Judge throws out Zimmerman defamation suit against NBC

For those who don't remember what NBC did, here is a refresher.
The investigation came after Fox News and others pointed out that the network spliced two parts of the call together, making it appear as if Zimmerman had said, "This guy looks like he's up to no good. He looks black." In reality, Zimmerman was answering a dispatcher's question:
Zimmerman: This guy looks like he's up to no good. Or he's on drugs or something. It's raining and he's just walking around, looking about.
Dispatcher: OK, and this guy--is he black, white or Hispanic?
Zimmerman: He looks black.
The problem with defamation cases against public figures is that the plaintiff must prove that the defendant "knowingly" made a false statement.  NBC in this case could just argue that they made a mistake.  It is very difficult to prove that someone knowingly and deliberately made a false statement.

As the statement from the judge makes clear (from the Erik Wemple blog at the Washington Post):
“There exists absolutely no clear and convincing evidence that defendants knew that the information published was false at the time it was published, or recklessly disregarded the truth or falsity of those statements,” wrote Judge Debra S. Nelson, according to the Sentinel’s account. She also pushed aside contentions in Zimmerman’s complaint that he suffered emotional distress as a result of the NBC News reports. . . . .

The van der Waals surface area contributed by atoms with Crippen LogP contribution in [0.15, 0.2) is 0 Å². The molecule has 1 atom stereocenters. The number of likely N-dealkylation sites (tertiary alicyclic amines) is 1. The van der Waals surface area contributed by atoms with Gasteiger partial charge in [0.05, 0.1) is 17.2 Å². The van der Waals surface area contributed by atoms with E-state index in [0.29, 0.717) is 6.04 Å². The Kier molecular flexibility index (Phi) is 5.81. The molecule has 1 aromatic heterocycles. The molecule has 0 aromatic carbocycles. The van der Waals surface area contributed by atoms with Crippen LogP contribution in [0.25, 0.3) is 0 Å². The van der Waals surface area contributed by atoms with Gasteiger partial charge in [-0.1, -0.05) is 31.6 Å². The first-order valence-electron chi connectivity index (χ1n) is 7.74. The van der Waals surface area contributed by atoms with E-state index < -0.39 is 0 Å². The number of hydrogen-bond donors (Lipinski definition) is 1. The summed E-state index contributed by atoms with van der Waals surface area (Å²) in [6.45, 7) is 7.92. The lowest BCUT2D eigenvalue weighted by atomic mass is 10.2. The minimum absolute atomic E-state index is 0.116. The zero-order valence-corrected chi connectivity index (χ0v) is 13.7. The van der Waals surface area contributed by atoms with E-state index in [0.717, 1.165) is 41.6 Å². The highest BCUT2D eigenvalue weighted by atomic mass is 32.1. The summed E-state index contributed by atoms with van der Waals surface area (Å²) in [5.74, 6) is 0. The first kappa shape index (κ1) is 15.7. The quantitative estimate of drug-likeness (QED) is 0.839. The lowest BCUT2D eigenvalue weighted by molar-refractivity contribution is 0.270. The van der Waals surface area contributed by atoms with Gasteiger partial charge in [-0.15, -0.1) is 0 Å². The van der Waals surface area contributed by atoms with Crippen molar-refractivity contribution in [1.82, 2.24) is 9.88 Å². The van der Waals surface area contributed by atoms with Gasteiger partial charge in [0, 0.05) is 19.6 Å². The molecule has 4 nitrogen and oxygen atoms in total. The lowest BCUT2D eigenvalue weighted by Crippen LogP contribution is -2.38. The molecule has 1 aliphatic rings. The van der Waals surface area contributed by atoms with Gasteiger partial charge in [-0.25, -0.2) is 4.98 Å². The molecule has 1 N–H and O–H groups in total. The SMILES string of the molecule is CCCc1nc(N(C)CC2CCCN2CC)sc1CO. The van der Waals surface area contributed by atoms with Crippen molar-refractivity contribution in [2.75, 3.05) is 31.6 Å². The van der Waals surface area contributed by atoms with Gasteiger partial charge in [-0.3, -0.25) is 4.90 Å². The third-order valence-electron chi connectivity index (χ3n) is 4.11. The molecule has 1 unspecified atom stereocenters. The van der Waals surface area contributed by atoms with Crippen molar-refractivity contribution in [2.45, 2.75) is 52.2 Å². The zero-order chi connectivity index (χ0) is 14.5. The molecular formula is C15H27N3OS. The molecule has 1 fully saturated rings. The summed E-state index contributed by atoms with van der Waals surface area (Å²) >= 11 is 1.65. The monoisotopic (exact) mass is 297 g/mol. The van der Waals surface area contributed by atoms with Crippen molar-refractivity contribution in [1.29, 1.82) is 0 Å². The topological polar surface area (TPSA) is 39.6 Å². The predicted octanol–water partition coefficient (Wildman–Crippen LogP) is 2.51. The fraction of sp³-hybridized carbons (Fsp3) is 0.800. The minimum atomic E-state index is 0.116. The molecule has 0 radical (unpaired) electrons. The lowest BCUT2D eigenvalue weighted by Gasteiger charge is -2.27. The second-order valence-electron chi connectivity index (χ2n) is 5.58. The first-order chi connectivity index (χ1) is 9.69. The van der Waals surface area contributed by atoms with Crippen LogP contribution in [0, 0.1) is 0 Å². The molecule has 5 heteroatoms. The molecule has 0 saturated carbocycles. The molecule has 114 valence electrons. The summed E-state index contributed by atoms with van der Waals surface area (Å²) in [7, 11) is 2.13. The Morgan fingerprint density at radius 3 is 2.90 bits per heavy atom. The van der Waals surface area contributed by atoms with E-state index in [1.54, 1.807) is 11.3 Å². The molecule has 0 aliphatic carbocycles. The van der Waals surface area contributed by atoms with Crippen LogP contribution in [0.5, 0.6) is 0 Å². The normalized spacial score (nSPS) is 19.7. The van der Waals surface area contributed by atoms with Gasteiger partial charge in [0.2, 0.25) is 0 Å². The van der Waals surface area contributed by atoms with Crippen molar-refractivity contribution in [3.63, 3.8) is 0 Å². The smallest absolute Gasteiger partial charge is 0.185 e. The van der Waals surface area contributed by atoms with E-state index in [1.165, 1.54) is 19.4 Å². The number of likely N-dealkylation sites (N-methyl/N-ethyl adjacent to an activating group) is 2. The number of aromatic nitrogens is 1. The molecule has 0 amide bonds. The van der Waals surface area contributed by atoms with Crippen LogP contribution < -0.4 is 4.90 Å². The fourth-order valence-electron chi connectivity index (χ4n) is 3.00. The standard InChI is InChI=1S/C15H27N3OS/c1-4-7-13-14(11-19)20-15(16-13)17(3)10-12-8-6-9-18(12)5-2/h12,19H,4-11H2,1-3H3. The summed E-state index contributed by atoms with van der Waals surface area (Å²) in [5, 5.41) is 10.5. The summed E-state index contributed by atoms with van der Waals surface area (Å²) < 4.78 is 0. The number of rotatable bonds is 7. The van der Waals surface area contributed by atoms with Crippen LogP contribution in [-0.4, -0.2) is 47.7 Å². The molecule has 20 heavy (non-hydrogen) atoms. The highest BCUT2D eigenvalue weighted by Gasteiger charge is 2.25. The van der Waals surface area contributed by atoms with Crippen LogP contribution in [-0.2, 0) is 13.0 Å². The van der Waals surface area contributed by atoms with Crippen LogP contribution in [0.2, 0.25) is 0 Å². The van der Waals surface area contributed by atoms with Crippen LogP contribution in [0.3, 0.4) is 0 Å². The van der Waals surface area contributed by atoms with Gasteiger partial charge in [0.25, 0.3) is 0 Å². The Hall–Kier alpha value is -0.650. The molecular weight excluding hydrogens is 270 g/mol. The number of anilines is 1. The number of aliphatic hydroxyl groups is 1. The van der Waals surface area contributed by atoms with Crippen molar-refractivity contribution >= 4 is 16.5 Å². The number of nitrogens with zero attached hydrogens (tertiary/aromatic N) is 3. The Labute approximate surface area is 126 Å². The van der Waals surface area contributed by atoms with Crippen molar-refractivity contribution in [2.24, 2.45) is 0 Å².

This decision doesn't mean that NBC acted correctly.  It just means that Zimmerman couldn't prove to at least this judge satisfaction that they purposely edited the tape to make him look bad.  It isn't a question of what the edit did, but it is a question of proving intent.



Blogger Patrick Sullivan said...

Shouldn't the question of what the evidence shows be answered by a jury? If we want to talk about a lack of clear and convincing evidence, beyond a reasonable doubt, then she should have tossed the criminal case in the first place.

Judge Debra should have recused herself, as she's got a dog in this fight. I remember once during the trial when she looked at the prosecutors and plaintively said something like, 'I have to rule for them (the defense), or else they can appeal.'

7/03/2014 12:35 PM  

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